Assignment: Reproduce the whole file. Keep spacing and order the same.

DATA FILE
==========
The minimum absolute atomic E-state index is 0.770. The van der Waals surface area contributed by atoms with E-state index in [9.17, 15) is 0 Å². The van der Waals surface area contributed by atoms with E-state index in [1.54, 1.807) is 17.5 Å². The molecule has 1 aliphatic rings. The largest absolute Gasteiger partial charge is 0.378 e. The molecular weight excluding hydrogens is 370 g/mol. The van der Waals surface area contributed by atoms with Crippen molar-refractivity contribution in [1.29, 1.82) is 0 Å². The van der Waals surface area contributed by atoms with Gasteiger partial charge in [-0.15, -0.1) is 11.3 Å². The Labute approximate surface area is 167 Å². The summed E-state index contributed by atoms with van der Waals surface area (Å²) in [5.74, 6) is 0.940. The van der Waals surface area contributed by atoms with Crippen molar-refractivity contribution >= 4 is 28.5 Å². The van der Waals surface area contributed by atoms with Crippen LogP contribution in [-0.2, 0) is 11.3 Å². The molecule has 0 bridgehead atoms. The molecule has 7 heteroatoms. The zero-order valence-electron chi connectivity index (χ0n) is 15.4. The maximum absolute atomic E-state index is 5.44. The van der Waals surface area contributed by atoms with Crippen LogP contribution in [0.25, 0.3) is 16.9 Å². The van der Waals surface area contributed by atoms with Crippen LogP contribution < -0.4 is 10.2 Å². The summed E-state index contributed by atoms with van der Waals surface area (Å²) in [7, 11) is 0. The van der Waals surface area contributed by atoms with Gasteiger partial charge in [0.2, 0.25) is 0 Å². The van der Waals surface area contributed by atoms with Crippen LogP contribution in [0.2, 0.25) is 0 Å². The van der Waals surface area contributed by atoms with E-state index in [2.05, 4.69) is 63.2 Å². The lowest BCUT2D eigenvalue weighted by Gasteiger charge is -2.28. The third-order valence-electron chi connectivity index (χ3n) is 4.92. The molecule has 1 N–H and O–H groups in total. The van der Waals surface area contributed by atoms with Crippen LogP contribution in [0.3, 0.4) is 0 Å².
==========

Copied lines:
The minimum absolute atomic E-state index is 0.770. The van der Waals surface area contributed by atoms with E-state index in [9.17, 15) is 0 Å². The van der Waals surface area contributed by atoms with E-state index in [1.54, 1.807) is 17.5 Å². The molecule has 1 aliphatic rings. The largest absolute Gasteiger partial charge is 0.378 e. The molecular weight excluding hydrogens is 370 g/mol. The van der Waals surface area contributed by atoms with Crippen molar-refractivity contribution in [1.29, 1.82) is 0 Å². The van der Waals surface area contributed by atoms with Gasteiger partial charge in [-0.15, -0.1) is 11.3 Å². The Labute approximate surface area is 167 Å². The summed E-state index contributed by atoms with van der Waals surface area (Å²) in [5.74, 6) is 0.940. The van der Waals surface area contributed by atoms with Crippen molar-refractivity contribution >= 4 is 28.5 Å². The van der Waals surface area contributed by atoms with Crippen LogP contribution in [-0.2, 0) is 11.3 Å². The molecule has 0 bridgehead atoms. The molecule has 7 heteroatoms. The zero-order valence-electron chi connectivity index (χ0n) is 15.4. The maximum absolute atomic E-state index is 5.44. The van der Waals surface area contributed by atoms with Crippen LogP contribution in [0.25, 0.3) is 16.9 Å². The van der Waals surface area contributed by atoms with Crippen LogP contribution < -0.4 is 10.2 Å². The summed E-state index contributed by atoms with van der Waals surface area (Å²) in [7, 11) is 0. The van der Waals surface area contributed by atoms with Gasteiger partial charge in [0.2, 0.25) is 0 Å². The van der Waals surface area contributed by atoms with Crippen LogP contribution in [0.2, 0.25) is 0 Å². The van der Waals surface area contributed by atoms with E-state index in [2.05, 4.69) is 63.2 Å². The lowest BCUT2D eigenvalue weighted by Gasteiger charge is -2.28. The third-order valence-electron chi connectivity index (χ3n) is 4.92. The molecule has 1 N–H and O–H groups in total. The van der Waals surface area contributed by atoms with Crippen LogP contribution in [0.3, 0.4) is 0 Å².